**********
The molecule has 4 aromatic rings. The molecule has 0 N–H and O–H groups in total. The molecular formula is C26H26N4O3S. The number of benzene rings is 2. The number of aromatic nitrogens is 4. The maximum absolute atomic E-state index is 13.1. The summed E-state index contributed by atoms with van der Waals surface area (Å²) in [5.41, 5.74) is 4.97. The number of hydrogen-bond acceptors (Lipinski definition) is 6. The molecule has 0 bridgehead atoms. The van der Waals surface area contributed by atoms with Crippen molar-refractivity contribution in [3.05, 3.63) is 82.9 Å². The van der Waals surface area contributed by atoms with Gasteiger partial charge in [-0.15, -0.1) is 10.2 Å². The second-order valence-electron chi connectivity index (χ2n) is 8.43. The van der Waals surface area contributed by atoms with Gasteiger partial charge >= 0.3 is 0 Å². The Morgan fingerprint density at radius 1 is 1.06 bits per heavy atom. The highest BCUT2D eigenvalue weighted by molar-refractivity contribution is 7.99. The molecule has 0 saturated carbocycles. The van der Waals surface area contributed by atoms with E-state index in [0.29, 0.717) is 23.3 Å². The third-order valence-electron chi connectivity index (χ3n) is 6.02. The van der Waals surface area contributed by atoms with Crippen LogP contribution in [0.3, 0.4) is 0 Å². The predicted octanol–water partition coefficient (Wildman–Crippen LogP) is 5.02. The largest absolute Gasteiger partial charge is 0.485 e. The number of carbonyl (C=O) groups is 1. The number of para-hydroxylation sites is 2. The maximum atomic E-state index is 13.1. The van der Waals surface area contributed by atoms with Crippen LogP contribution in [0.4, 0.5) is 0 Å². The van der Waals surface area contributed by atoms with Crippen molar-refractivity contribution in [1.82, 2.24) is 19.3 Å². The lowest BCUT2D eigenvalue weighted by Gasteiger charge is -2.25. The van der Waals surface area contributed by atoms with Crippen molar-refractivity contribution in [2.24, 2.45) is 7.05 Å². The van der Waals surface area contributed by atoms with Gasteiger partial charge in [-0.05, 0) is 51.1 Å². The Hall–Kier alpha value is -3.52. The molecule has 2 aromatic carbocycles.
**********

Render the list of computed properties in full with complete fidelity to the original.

The molecule has 4 aromatic rings. The molecule has 0 N–H and O–H groups in total. The molecular formula is C26H26N4O3S. The number of benzene rings is 2. The number of aromatic nitrogens is 4. The maximum absolute atomic E-state index is 13.1. The summed E-state index contributed by atoms with van der Waals surface area (Å²) in [5.41, 5.74) is 4.97. The number of hydrogen-bond acceptors (Lipinski definition) is 6. The molecule has 0 bridgehead atoms. The van der Waals surface area contributed by atoms with Crippen molar-refractivity contribution in [3.05, 3.63) is 82.9 Å². The van der Waals surface area contributed by atoms with Gasteiger partial charge in [-0.15, -0.1) is 10.2 Å². The second-order valence-electron chi connectivity index (χ2n) is 8.43. The van der Waals surface area contributed by atoms with Gasteiger partial charge >= 0.3 is 0 Å². The Morgan fingerprint density at radius 1 is 1.06 bits per heavy atom. The highest BCUT2D eigenvalue weighted by molar-refractivity contribution is 7.99. The molecule has 0 saturated carbocycles. The van der Waals surface area contributed by atoms with E-state index in [0.29, 0.717) is 23.3 Å². The third-order valence-electron chi connectivity index (χ3n) is 6.02. The van der Waals surface area contributed by atoms with Crippen LogP contribution in [0.3, 0.4) is 0 Å². The predicted octanol–water partition coefficient (Wildman–Crippen LogP) is 5.02. The largest absolute Gasteiger partial charge is 0.485 e. The number of carbonyl (C=O) groups is 1. The number of para-hydroxylation sites is 2. The maximum atomic E-state index is 13.1. The van der Waals surface area contributed by atoms with Crippen LogP contribution in [0.4, 0.5) is 0 Å². The van der Waals surface area contributed by atoms with Crippen molar-refractivity contribution in [1.82, 2.24) is 19.3 Å². The lowest BCUT2D eigenvalue weighted by Gasteiger charge is -2.25. The van der Waals surface area contributed by atoms with Crippen molar-refractivity contribution in [2.24, 2.45) is 7.05 Å². The van der Waals surface area contributed by atoms with Gasteiger partial charge in [-0.05, 0) is 51.1 Å². The Hall–Kier alpha value is -3.52. The molecule has 2 aromatic carbocycles.